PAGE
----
(1) the possession or enjoyment of, or the right to the income from, the property, or
(2) the right * * * to designate the persons who shall possess or enjoy the property * * *. Section 2036(a) requires inclusion of the Bayshore Drive property in decedent's estate if the decedent retained either the right to actual possession or enjoyment of the property, or the right to designate the persons who shall possess or enjoy the property. Section 2036(a) applies even though the retained right is not legally enforceable. Estate of Spruill v. Commissioner [Dec. 43,904], 88 T.C. 1197, 1225 (1987); Estate of Rapelje v. Commissioner [Dec. 36,388], 73 T.C. 82, 86 (1979); Estate of Honigman v. Commissioner [Dec. 34,039], 66 T.C. 1080, 1082 (1976). Possession or enjoyment is considered retained by the donor of a gift when there is an express or implied agreement to that effect among the parties at the time of the transfer. Guynn v. United States [71-1 USTC ╤ 12,742], 437 F.2d 1148, 1150 (4th Cir. 1971); Estate of Spruill v. Commissioner, supra at 1225; Estate of Rapelje v. Commissioner, supra at 86.
In the instant case, we find that there was no express agreement allowing decedent to retain possession or enjoyment of the residence or the right to designate the persons who enjoyed or possessed the property. Moreover, it is beyond dispute that decedent did not personally retain actual possession of the residence. Thus, the narrow factual issue before us is whether an implied agreement existed under which decedent either retained enjoyment of the property or retained the right to designate the persons who enjoyed or possessed the property.
In determining whether an implied agreement or understanding existed between the parties, we consider all facts and circumstances surrounding the transfer and subsequent use of the property. Estate of Spruill v. Commissioner, supra at 1225; Estate of Rapelje v. Commissioner, supra at 86. Petitioner bears the burden of proving that an implied agreement or understanding between decedent and Falya did not exist at the time of the purchase of the residence.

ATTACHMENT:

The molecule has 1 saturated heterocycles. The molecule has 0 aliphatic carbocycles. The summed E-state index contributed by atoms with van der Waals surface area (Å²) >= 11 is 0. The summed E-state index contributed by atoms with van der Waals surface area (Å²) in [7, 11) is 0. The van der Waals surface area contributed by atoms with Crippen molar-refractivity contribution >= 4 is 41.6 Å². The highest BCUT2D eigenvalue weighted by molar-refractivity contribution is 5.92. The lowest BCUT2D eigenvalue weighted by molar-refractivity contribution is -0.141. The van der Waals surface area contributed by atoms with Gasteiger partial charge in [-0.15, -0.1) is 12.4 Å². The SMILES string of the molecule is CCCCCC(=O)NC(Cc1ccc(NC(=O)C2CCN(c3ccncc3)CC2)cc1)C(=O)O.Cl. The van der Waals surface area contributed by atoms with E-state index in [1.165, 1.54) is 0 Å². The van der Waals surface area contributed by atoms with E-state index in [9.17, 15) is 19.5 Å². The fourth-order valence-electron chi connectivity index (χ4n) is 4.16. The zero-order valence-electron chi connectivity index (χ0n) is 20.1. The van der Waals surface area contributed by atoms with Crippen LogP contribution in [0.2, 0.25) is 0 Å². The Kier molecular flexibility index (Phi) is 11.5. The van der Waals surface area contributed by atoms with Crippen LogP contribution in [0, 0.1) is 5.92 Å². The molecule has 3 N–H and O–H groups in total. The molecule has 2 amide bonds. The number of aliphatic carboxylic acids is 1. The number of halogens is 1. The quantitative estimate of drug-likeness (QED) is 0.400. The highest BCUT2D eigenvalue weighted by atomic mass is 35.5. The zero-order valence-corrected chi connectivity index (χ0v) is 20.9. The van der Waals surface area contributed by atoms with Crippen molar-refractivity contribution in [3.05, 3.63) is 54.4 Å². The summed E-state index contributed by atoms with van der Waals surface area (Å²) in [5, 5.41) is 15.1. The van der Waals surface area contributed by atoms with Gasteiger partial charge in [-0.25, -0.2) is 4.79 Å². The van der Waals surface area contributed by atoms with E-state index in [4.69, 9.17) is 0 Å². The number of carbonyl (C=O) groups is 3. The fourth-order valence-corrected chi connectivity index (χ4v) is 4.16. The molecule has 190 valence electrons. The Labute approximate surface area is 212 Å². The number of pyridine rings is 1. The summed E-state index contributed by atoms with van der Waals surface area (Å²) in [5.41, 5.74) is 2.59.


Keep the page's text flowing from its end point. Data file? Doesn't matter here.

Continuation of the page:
We find that petitioner has satisfied its burden of proof. The previously stated facts show that the property was titled in Falya's name and that she was the true purchaser and owner of the property. It is true that the executory contract to buy the property and the loan settlement statement show decedent as the purchaser. However, Falya explained that this was a means by which financing could be obtained, since she did not qualify for a mortgage loan. She also explained that decedent advanced $21,000 to complete the purchase and that she agreed to, and subsequently did, repay him. We find Falya's explanation to be credible and consistent with her relationship with her brother.
Decedent's payment of the installments due on the mortgage loan does not convince us that he retained rights to the property. Again, we believe that Falya has adequately explained this as consideration for the fact that decedent's two children were residing in Falya's house. Under these circumstances, the payment of approximately $200 per month is not exorbitant and is compatible with Falya's explanation. Based on Falya's testimony, we find that there was no implied agreement pursuant to which decedent retained possession or enjoyment of the Bayshore Drive house.
We are not prepared to apply section 2036 based solely on the close family relationship that existed between Falya, the decedent, and his children. In the intrafamily context, where the decedent has not retained exclusive possession of the property, we have consistently rejected the applicability of section 2036 based solely on the family relationship where there is no express or implied agreement. Estate of Spruill v. Commissioner [Dec. 43,904], 88 T.C. 1197, 1225 (1987); Estate of Gutchess v. Commissioner [Dec. 28,067], 46 T.C. 554, 557 (1966); see Union Planters National Bank v. United States [66-2 USTC ╤ 12,407], 361 F.2d 662 (6th Cir. 1966); Diehl v. United States, 21 AFTR2d 1607, 68-1 USTC par. 12,506 (W.D. Tenn. 1967).
We hold that the property located at 704 Bayshore Drive, Tarpon Springs, Florida, is not includable in decedent's gross estate pursuant to section 2036.
Decision will be entered under Rule 155.